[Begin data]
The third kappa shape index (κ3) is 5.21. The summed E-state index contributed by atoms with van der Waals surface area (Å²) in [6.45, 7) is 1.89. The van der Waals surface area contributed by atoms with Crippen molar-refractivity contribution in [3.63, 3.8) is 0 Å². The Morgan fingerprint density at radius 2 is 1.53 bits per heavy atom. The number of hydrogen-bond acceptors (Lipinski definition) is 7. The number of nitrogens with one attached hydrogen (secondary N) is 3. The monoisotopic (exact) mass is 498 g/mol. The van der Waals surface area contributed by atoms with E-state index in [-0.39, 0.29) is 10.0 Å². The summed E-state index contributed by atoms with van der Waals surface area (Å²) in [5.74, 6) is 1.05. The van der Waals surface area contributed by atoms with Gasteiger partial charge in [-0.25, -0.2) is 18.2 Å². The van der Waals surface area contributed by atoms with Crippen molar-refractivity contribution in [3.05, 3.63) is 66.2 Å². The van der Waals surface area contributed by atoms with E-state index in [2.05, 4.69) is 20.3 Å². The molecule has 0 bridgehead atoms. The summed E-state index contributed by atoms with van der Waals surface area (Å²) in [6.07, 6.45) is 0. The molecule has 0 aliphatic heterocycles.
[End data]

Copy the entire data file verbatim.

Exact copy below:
The third kappa shape index (κ3) is 5.21. The summed E-state index contributed by atoms with van der Waals surface area (Å²) in [6.45, 7) is 1.89. The van der Waals surface area contributed by atoms with Crippen molar-refractivity contribution in [3.63, 3.8) is 0 Å². The Morgan fingerprint density at radius 2 is 1.53 bits per heavy atom. The number of hydrogen-bond acceptors (Lipinski definition) is 7. The number of nitrogens with one attached hydrogen (secondary N) is 3. The monoisotopic (exact) mass is 498 g/mol. The van der Waals surface area contributed by atoms with E-state index in [-0.39, 0.29) is 10.0 Å². The summed E-state index contributed by atoms with van der Waals surface area (Å²) in [5.74, 6) is 1.05. The van der Waals surface area contributed by atoms with Gasteiger partial charge in [-0.25, -0.2) is 18.2 Å². The van der Waals surface area contributed by atoms with Crippen molar-refractivity contribution in [3.05, 3.63) is 66.2 Å². The van der Waals surface area contributed by atoms with E-state index in [2.05, 4.69) is 20.3 Å². The molecule has 0 bridgehead atoms. The summed E-state index contributed by atoms with van der Waals surface area (Å²) in [6.07, 6.45) is 0. The molecule has 0 aliphatic heterocycles.